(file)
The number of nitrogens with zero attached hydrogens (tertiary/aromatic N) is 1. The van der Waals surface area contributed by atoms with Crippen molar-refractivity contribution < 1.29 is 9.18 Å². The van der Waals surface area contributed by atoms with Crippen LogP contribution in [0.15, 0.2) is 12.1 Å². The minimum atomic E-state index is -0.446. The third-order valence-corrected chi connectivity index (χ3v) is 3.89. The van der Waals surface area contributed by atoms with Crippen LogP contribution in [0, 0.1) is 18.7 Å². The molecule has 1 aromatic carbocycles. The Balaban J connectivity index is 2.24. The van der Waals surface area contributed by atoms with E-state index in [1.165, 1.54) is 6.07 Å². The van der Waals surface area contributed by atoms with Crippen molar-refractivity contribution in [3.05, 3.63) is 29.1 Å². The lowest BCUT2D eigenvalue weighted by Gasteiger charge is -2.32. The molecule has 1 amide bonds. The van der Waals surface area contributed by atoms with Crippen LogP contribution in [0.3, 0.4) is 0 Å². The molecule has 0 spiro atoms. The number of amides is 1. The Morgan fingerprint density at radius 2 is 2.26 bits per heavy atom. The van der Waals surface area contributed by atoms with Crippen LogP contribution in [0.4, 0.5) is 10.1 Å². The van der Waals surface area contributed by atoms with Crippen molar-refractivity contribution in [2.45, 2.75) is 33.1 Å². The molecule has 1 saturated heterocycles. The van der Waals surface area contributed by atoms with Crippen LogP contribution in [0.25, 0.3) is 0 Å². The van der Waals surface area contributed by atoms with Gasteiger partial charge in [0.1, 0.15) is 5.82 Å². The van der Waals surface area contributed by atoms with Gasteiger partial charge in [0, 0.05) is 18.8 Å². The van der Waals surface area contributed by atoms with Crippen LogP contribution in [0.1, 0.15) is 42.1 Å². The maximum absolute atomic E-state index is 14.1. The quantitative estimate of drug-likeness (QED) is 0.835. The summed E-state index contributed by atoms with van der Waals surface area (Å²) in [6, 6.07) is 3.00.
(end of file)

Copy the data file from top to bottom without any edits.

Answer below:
The number of nitrogens with zero attached hydrogens (tertiary/aromatic N) is 1. The van der Waals surface area contributed by atoms with Crippen molar-refractivity contribution < 1.29 is 9.18 Å². The van der Waals surface area contributed by atoms with Crippen LogP contribution in [0.15, 0.2) is 12.1 Å². The minimum atomic E-state index is -0.446. The third-order valence-corrected chi connectivity index (χ3v) is 3.89. The van der Waals surface area contributed by atoms with Crippen LogP contribution in [0, 0.1) is 18.7 Å². The molecule has 1 aromatic carbocycles. The Balaban J connectivity index is 2.24. The van der Waals surface area contributed by atoms with E-state index in [1.165, 1.54) is 6.07 Å². The van der Waals surface area contributed by atoms with Crippen molar-refractivity contribution in [3.05, 3.63) is 29.1 Å². The lowest BCUT2D eigenvalue weighted by Gasteiger charge is -2.32. The molecule has 1 amide bonds. The van der Waals surface area contributed by atoms with Crippen LogP contribution in [0.3, 0.4) is 0 Å². The molecule has 0 spiro atoms. The number of amides is 1. The Morgan fingerprint density at radius 2 is 2.26 bits per heavy atom. The van der Waals surface area contributed by atoms with Crippen LogP contribution in [0.4, 0.5) is 10.1 Å². The van der Waals surface area contributed by atoms with Crippen molar-refractivity contribution in [2.45, 2.75) is 33.1 Å². The molecule has 1 saturated heterocycles. The van der Waals surface area contributed by atoms with Crippen LogP contribution in [0.25, 0.3) is 0 Å². The van der Waals surface area contributed by atoms with Gasteiger partial charge in [0.1, 0.15) is 5.82 Å². The van der Waals surface area contributed by atoms with Gasteiger partial charge in [0, 0.05) is 18.8 Å². The van der Waals surface area contributed by atoms with Crippen LogP contribution in [0.1, 0.15) is 42.1 Å². The maximum absolute atomic E-state index is 14.1. The quantitative estimate of drug-likeness (QED) is 0.835. The summed E-state index contributed by atoms with van der Waals surface area (Å²) in [6, 6.07) is 3.00.